Singapore, US navies successfully conclude joint TORPEX during CARAT Singapore 2014
Kelvin Wong, Singapore - IHS Jane's Defence Weekly
10 August 2014
A Sikorsky MH-60R Seahawk takes off from the Arleigh Burke-class Aegis destroyer USS Wayne E Meyer with a recoverable exercise torpedo. Source: US Navy
• The Republic of Singapore Navy and United States Navy have conducted a combined torpedo firing during the bilateral 'CARAT Singapore 2014' exercise
• The complexity of the combined torpedo firing demonstrated the high level of interoperability and trust between the two navies
The Republic of Singapore Navy (RSN) and United States Navy (USN) conducted a combined torpedo firing exercise (TORPEX) as part of a joint anti-submarine warfare (ASW) mission during the 'Co-operation Afloat Readiness and Training' ('CARAT') exercise on 6 August, the Singapore Ministry of Defence (MINDEF) announced.
RSS Stalwart fires a recoverable exercise torpedo in a combined anti-submarine warfare exercise during 'CARAT Singapore 2014'. (Republic of Singapore Navy)
During the combined TORPEX, which was the central event of 'CARAT Singapore 2014', the RSN's Formidable-class frigate RSS Stalwart fired an exercise torpedo against an "underwater transponder target". Two naval helicopters - an S-70B Seahawk from the RSS Formidable and a MH-60R Seahawk Romeo from the USN's Arleigh Burke (Flight IIA)-class guided missile destroyer USS Wayne E Meyer - also launched exercise torpedoes against the same target.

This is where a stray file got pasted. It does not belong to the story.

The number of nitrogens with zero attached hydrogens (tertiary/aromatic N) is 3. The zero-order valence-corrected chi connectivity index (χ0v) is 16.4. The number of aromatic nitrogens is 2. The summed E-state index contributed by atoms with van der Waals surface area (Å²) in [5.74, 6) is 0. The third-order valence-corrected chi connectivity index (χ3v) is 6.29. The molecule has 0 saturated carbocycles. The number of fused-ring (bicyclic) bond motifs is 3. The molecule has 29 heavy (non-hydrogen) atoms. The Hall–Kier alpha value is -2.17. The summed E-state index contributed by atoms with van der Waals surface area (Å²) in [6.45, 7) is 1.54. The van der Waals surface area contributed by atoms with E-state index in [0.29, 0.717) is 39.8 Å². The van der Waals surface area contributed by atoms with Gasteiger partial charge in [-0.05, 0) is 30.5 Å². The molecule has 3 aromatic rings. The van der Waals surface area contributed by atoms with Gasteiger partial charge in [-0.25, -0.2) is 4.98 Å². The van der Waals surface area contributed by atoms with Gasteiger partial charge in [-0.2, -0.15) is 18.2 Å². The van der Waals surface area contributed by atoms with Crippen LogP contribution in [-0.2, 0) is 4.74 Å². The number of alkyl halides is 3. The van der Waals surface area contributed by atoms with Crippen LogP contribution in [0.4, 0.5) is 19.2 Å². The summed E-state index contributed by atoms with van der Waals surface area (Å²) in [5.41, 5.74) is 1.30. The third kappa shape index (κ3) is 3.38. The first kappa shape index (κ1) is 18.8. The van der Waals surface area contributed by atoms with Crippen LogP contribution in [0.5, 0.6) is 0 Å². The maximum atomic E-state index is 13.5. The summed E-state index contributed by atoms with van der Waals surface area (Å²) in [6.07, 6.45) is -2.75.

Rear Admiral Charles Williams, commander of USN 7th Fleet's Combined Task Force 73 (CTF-73), told IHS Jane's on 8 August that ASW missions are challenging even for well-trained and equipped naval forces, given the complex "sensor to shooter" chain - which involves multiple air and surface units - as well as the difficulties of finding and tracking a stealthy target over a potentially large area.
"If you know nothing else about ASW, suffice it to say that it's very difficult. Getting the detect-to-engage sequence right requires methodical analysis of multiple information streams and co-ordination of surface, air, and if you're lucky, subsurface assets," he said.
Details of the underwater target were not disclosed by MINDEF, although both navies confirmed it was "less predictable" and "more challenging" than the pre-programmed profile of Mk 39 Expendable Mobile ASW Training Target (EMATT) vehicles typically employed to train crews aboard ASW-equipped air and surface platforms.
Developed by Lockheed Martin Mission Systems and Training, the EMATT is a sonobuoy-sized underwater vehicle measuring 915 mm long and 124 mm wide, and weighing 10 kg. It travels underwater at a depth of 23-183 m, transmitting active sonar signals that simulate the echo from an actual submarine. The vehicle can reach a top speed of 8 kt and has a maximum endurance of six hours.
Detailing the sequence of the TORPEX event, Lieutenant Commander Clay Doss, a spokesperson for CTF-73, told IHS Jane's that the exercise started with a simulated torpedo firing by the underwater target - which took on a role of a hostile submarine - against the participating surface forces. First to respond to the simulated threat was RSS Stalwart , which fired a recoverable exercise torpedo and guided the Formidable 's S-70B helicopter to the last known co-ordinates of the target. Gaining a positive track on the target, the S-70B launched its own exercise torpedo.
Following the RSN torpedo firings, Wayne E Meyer vectored its embarked MH-60R helicopter to the target's location, which subsequently launched the third and final exercise torpedo. With this launch, the surface forces detected simulated subsurface "primary and secondary explosions", indicating the successful destruction of the simulated target and the conclusion of the TORPEX.